For a few days last month, Rosie Frankowski had to keep an Olympic-size secret.
Frankowski, a cross-country skier who lives and trains in Anchorage, was driving through Vermont in the back seat of a van when she got a call from a number she didn't recognize. She let it go to voicemail.
At a stop to pick up a teammate, she listened. It was Chris Grover, head coach of the U.S. cross-country ski team.
"The first thing he says is, 'We're going to name you to the Olympic team,'" Frankowski recalled this week in a phone interview from South Korea. Then, Grover added: "You can't tell people till the press release comes out in a couple days."
Thus began a very awkward week for Frankowski. She told her boyfriend and parents, but she couldn't tell the teammates with whom she was traveling and training: Some were waiting for similar calls from Grover and never got them.
"You're kind of like, 'Is this even true?'" she said. "To not tell people makes it feel almost unreal. You're like, 'What if they change their mind?' "
While the opening ceremonies for the games were held Friday, for a few Alaska cross-country skiers, this year's Olympic drama began weeks before the cauldron was lit.
Medal contenders like Kikkan Randall and Sadie Bjornsen were assured of their places on the Olympic team long ago.
But some, like Frankowski, only earned their spots after a January series of races at Kincaid Park — and after an excruciating wait as coaches weighed their options.
For others, that wait ended in disappointment.
"For someone that makes the team, of course it's the the greatest thing in the world, and we're really happy and they're excited. For the ones that barely miss, it's devastating," said Erik Flora, head coach of the Alaska Pacific University cross-country ski team and a former Olympic hopeful himself.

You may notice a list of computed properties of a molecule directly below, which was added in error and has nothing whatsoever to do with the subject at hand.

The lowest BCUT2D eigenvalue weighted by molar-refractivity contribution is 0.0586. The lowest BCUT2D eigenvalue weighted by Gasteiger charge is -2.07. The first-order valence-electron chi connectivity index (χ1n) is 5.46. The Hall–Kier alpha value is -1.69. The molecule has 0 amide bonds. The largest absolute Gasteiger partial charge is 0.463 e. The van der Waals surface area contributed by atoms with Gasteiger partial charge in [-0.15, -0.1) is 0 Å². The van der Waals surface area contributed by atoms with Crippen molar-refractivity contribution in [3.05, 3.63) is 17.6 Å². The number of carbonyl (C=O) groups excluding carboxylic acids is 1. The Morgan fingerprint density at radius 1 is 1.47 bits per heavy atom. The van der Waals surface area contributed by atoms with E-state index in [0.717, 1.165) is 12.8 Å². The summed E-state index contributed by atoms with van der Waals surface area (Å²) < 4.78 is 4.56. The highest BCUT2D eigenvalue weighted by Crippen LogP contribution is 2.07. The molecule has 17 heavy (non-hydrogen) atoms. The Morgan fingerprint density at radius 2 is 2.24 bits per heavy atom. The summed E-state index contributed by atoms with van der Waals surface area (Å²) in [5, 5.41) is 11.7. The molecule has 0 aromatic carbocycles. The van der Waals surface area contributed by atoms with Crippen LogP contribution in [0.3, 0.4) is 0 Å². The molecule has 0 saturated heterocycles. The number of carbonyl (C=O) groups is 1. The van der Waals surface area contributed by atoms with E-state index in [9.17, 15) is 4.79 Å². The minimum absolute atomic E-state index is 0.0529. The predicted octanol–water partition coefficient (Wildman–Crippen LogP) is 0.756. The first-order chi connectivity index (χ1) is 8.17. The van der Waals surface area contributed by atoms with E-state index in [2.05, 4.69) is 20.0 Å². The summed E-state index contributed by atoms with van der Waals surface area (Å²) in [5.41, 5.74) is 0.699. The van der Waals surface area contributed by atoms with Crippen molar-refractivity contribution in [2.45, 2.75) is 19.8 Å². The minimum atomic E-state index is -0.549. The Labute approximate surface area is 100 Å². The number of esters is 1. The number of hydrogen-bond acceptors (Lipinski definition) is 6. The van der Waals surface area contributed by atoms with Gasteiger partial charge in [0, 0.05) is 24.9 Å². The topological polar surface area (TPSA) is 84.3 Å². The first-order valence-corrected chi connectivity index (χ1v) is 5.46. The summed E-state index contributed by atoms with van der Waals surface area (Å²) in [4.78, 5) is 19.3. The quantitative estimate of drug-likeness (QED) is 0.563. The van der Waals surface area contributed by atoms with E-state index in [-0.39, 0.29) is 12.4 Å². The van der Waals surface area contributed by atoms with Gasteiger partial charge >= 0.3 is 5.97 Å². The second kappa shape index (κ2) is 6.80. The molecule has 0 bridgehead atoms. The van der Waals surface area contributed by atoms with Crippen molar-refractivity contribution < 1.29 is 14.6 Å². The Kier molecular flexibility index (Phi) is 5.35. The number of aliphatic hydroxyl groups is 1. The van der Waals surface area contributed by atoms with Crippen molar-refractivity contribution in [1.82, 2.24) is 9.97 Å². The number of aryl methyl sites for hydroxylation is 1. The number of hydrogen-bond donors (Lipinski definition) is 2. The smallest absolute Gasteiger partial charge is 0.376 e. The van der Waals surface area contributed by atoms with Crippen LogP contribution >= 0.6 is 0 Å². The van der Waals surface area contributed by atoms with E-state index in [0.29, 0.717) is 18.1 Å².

Flora had athletes on both sides of that divide this year. Frankowski, 26, was a surprise addition to the Olympic squad; she said her main goal for the season, instead of qualifying for South Korea, was ranking high enough to avoid paying the $40 fee to enter races in the United States.
Then there was Eric Packer.
Packer, 27, has dreamed of going to the Olympics since he started racing professionally — and even before that, when he would watch Alaska Olympic skiers like Randall and James Southam.
At the start of his training season last May, Packer wrote down two races as his main goals. The first was 15 kilometers in the classical cross-country skiing technique, in West Yellowstone, Montana, in December.
One kilometer from the finish, Packer was still with the lead pack. But then he crashed, breaking one of his poles and ending up seventh.
The other race was one of the national championships competitions at Kincaid Park last month. It was 30 kilometers, also in the classical technique.
After 80 minutes of racing, Packer came into the final turn in a pack with a half-dozen other men. He ended up finishing second by less than a second.
As soon as the race was over, someone walked up and congratulated Packer, telling him that he'd probably qualified for the Olympic team.